WWF: The Music Volume 4
Koch Records, 1999
REVIEW BY: Alfredo Narvaez
ORIGINALLY PUBLISHED: 03/22/2000
A lot of alternative rock fans were disappointed when the band Soundgarden decided to call it quits. Finally last year, Soundgarden frontman Chris Cornell came out with his first solo CD since the breakup called Euphoria Morning.
So, has Cornell satisfied Soundgarden fans' hunger for grunge or has he forged off into a different direction? The answer is a little of both, which may have been a smart move for him at this point.
No doubt most of you have heard the single, "Can't Change Me." Cornell has written a nice pop song to start off the CD. The song is tuneful and has a clever but simple lyric. There is a hint of the Rolling Stones song "Paint It Black" in it, but just enough for flavor. In short, it's a perfect single.
The rest of the CD doesn't come together quite as beautifully as "Can't Change Me," but that does not mean it doesn't have its moments. "Preaching To The End Of The World" is a very effective Radioheadesque ballad. It shows that Cornell has been listening to what's going on in the music world.
"When I'm Down" is Cornell's stab at singing the blues. I think he has one of the most powerful voices in rock, and if anyone in the alternative world could pull off singing the blues, it's him. He does an admirable job although he does come close to Michael Bolton overkill toward the end of the song. More on target is "Wave Goodbye," a lighter blues song that he nails.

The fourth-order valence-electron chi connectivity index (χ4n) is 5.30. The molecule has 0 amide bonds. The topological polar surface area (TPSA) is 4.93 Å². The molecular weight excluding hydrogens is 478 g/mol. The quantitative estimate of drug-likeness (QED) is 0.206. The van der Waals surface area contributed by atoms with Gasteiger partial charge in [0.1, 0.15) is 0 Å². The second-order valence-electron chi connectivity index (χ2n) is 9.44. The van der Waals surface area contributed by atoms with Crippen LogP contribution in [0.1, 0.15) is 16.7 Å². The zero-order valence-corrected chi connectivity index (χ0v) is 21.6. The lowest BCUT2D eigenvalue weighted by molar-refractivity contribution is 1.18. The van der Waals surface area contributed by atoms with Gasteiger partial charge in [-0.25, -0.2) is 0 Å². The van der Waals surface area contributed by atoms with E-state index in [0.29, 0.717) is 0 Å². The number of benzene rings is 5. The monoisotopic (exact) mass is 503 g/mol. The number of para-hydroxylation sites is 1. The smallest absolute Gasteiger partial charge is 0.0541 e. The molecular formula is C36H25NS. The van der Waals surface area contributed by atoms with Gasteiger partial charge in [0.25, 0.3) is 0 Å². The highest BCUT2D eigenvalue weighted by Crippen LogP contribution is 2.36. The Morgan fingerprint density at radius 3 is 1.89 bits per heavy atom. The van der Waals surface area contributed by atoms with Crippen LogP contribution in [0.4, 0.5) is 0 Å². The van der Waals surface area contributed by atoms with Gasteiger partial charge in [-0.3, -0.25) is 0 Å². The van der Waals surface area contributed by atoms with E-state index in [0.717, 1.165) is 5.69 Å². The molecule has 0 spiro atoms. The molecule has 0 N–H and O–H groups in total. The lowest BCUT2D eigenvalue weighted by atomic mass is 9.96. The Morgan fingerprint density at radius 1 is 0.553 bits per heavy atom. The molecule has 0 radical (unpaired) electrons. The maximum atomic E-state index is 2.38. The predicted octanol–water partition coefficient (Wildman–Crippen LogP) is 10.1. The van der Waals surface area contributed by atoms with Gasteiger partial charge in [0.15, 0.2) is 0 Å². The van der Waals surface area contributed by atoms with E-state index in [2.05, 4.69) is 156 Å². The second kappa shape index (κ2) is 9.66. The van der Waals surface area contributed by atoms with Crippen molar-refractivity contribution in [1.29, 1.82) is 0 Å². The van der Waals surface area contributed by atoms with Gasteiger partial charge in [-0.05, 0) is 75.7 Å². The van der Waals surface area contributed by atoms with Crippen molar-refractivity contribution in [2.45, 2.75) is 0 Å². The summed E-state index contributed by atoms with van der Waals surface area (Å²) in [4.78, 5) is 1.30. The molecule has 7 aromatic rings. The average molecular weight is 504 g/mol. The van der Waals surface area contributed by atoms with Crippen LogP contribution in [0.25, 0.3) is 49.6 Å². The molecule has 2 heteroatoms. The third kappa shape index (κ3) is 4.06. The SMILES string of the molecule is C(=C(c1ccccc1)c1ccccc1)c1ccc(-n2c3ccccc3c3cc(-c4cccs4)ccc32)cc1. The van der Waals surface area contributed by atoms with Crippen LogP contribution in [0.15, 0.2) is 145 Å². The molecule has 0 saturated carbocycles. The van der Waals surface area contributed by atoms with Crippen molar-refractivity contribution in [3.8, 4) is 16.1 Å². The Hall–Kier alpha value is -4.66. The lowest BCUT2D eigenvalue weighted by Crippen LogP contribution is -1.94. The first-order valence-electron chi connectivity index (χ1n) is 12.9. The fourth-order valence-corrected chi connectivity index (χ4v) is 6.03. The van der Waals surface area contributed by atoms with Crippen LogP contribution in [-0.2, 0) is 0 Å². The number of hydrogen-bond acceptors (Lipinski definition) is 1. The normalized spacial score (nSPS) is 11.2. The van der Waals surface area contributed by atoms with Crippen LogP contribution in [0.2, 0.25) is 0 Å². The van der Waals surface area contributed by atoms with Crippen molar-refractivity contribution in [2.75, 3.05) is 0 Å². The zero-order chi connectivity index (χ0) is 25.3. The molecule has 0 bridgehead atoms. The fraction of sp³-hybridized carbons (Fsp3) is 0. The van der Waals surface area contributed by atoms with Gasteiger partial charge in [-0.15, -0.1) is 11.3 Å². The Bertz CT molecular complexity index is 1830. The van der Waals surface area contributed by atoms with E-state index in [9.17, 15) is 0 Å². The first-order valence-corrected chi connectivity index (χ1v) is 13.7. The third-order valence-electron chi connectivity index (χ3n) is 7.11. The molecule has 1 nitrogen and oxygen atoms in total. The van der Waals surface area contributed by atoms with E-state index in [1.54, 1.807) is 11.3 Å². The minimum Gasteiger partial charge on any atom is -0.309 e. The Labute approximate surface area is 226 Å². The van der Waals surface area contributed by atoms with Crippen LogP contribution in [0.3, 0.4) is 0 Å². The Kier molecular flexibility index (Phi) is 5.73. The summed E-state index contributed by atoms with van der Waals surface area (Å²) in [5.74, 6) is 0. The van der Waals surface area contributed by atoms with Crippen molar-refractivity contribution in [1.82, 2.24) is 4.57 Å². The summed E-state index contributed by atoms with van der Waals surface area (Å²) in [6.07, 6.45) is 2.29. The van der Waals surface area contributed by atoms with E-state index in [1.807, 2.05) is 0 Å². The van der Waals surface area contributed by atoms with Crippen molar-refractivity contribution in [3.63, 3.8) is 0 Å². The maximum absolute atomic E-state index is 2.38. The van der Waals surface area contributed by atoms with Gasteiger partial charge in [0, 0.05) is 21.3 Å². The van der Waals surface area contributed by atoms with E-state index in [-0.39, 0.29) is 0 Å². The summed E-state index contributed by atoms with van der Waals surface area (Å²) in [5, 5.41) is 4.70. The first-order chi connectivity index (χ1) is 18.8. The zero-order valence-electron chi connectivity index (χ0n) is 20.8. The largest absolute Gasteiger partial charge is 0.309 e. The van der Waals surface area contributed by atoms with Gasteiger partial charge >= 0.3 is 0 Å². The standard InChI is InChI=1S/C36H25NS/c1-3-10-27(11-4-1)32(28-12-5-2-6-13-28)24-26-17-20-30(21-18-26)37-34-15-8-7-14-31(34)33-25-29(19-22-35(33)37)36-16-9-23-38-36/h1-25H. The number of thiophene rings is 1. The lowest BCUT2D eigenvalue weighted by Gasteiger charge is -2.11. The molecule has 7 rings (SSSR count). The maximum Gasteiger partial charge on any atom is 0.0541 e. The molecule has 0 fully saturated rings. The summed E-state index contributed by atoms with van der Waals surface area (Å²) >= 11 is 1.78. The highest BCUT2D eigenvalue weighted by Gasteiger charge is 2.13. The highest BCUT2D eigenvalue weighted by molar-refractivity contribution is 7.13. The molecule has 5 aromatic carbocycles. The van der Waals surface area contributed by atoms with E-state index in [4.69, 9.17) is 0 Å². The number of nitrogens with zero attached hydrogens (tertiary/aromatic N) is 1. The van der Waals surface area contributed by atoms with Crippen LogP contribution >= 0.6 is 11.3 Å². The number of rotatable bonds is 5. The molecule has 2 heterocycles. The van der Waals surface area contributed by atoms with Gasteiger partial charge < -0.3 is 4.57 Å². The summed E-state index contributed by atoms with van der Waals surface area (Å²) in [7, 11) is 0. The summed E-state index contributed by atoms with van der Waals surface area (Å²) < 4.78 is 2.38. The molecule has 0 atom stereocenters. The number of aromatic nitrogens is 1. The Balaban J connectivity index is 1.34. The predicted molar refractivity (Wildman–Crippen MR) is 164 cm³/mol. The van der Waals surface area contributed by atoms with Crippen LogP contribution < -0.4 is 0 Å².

The weird thing about Euphoria Morning is that the songs that Cornell writes himself are the ones that show him covering new territory. But it is the ones that he co-wrote with Alain Johannes and Natasha Schneider that have more of a Soundgarden feel to them. It's as if he wants to move forward but his partners want to keep him glued to the past.
That said, some of these songs do work. "Flutter Girl" is a solid middle ground between pop songwriting and alternative rock edginess that comes off well. "Mission" is a gritty rocker that will reassure Soundgarden fans that, yup the guy can still rock. "Pillow Of Your Bones" has some chilling imagery, and the arrangement complements the song effectively.
But then there's "Disappearing One" which sounds like watered down Soundgarden, lacking the sonic power of his old band, and "Steel Rain" which has the sonic push but is unfocused and rambling.
Overall, Euphoria Morning should please Cornell's more broad minded fans, disappoint those wanting another Soundgarden CD, and possibly pick up a few new fans in the process. Euphoria Morning is a good CD, but I get the feeling that Cornell hasn't quite hit his stride as a solo performer, so let's hope for continued growth on subsequent efforts.